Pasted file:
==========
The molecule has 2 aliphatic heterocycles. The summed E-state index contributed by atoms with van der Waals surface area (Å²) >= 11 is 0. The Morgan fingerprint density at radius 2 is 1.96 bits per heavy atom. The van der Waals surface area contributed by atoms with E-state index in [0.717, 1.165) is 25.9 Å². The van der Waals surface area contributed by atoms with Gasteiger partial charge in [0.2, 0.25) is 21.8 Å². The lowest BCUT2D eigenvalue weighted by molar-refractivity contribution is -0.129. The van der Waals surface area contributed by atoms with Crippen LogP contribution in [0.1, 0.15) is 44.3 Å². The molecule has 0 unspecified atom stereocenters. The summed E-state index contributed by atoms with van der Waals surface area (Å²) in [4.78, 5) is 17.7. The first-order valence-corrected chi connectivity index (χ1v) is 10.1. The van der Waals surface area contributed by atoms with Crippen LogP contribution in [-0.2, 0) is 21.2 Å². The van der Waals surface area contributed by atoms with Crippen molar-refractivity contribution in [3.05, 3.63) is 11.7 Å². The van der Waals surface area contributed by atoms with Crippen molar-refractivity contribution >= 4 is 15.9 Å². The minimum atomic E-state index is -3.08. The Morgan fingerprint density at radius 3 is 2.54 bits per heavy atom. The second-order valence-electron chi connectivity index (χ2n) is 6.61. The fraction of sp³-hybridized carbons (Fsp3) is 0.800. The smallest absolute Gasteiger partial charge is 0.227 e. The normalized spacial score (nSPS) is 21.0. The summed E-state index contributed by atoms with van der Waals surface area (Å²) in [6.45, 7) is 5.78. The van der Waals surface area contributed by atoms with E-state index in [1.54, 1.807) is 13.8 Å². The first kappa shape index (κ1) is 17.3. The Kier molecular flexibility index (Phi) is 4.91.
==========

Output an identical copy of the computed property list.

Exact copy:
The molecule has 2 aliphatic heterocycles. The summed E-state index contributed by atoms with van der Waals surface area (Å²) >= 11 is 0. The Morgan fingerprint density at radius 2 is 1.96 bits per heavy atom. The van der Waals surface area contributed by atoms with E-state index in [0.717, 1.165) is 25.9 Å². The van der Waals surface area contributed by atoms with Gasteiger partial charge in [0.2, 0.25) is 21.8 Å². The lowest BCUT2D eigenvalue weighted by molar-refractivity contribution is -0.129. The van der Waals surface area contributed by atoms with Crippen LogP contribution in [0.1, 0.15) is 44.3 Å². The molecule has 0 unspecified atom stereocenters. The summed E-state index contributed by atoms with van der Waals surface area (Å²) in [4.78, 5) is 17.7. The first-order valence-corrected chi connectivity index (χ1v) is 10.1. The van der Waals surface area contributed by atoms with Crippen LogP contribution in [-0.2, 0) is 21.2 Å². The van der Waals surface area contributed by atoms with Crippen molar-refractivity contribution in [3.05, 3.63) is 11.7 Å². The van der Waals surface area contributed by atoms with Crippen molar-refractivity contribution >= 4 is 15.9 Å². The minimum atomic E-state index is -3.08. The Morgan fingerprint density at radius 3 is 2.54 bits per heavy atom. The second-order valence-electron chi connectivity index (χ2n) is 6.61. The fraction of sp³-hybridized carbons (Fsp3) is 0.800. The smallest absolute Gasteiger partial charge is 0.227 e. The normalized spacial score (nSPS) is 21.0. The summed E-state index contributed by atoms with van der Waals surface area (Å²) in [6.45, 7) is 5.78. The van der Waals surface area contributed by atoms with E-state index in [1.54, 1.807) is 13.8 Å². The first kappa shape index (κ1) is 17.3. The Kier molecular flexibility index (Phi) is 4.91.